Some practitioners will teach patients acupressure techniques that can be self-administered at home.

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What Is it Used For?
Acupressure has been successful in treating pain (including back pain and migraine), nausea, muscle tension, colds, morning sickness and travel sickness. It can also promote relaxation. Acupressure can be self-administered to ease problems such as headaches, earaches, insomnia and nausea. Administered on a regular basis, acupressure may help to maintain health and vitality.

Side Effects and Cautions
Acupressure may not be appropriate for those who have brittle bones (osteoporosis), bruise easily, or are taking anticoagulant drugs or steroids, which can make body tissues fragile.

Certain acupressure points should be avoided during pregnancy - tell your practitioner if you are pregnant, or think you might be.

Acupressure applied to the legs and feet may be damaging if you have circulation problems due to diabetes or varicose veins.

Caution should also be used near open wounds, swollen or inflamed skin or broken bones.

Let your practitioner know if treatments are painful or result in extended discomfort.

References

Find an Acupressure Practitioner

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Recommended Books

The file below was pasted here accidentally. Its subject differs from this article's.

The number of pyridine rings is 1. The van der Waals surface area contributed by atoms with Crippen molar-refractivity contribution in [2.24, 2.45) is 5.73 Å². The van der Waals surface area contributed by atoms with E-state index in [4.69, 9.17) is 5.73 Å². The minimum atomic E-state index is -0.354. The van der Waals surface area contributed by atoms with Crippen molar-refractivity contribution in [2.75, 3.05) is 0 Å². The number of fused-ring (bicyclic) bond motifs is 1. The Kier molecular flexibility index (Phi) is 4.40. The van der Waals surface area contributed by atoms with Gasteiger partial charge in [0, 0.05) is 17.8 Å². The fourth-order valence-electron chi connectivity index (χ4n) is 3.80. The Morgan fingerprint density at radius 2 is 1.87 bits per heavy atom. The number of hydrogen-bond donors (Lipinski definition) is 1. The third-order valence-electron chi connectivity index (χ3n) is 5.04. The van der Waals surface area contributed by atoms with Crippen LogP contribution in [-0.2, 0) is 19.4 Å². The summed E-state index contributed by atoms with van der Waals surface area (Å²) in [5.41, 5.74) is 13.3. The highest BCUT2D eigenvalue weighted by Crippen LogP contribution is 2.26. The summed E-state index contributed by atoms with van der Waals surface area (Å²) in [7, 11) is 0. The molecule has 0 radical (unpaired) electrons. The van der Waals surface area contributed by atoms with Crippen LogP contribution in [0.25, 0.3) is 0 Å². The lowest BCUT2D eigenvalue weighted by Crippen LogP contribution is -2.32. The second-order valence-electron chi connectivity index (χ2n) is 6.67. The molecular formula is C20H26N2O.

Prices are in US Dollars

Acupressure's Potent Points: A Guide to Self-Care for Common Ailments
Michael Reed Gach

With your hands you have potential to relieve everyday aches, pains and ailments without taking drugs, to improve your health, and to increase your vitality.
In Acupressure's Potent Points, Michael Reed Gach, founder and director of the Acupressure Institute of America, reveals simple techniques that enable you to relieve headaches, arthritis, colds and flu, insomnia, backaches, hiccups, leg pain, hot flashes, depression, and more--using the power and sensitivity of your own hands.
This practical guide covers more than forty ailments and symptoms, from allergies to wrist pain, providing pressure-point maps and exercises to relieve pain and restore function. Acupressure complements conventional medical care, and enables you to take a vital role in becoming well and staying well. With this book you can turn your hands into healing tools--and start feeling good now.

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A Complete Guide to Acupressure: Jin Shin Do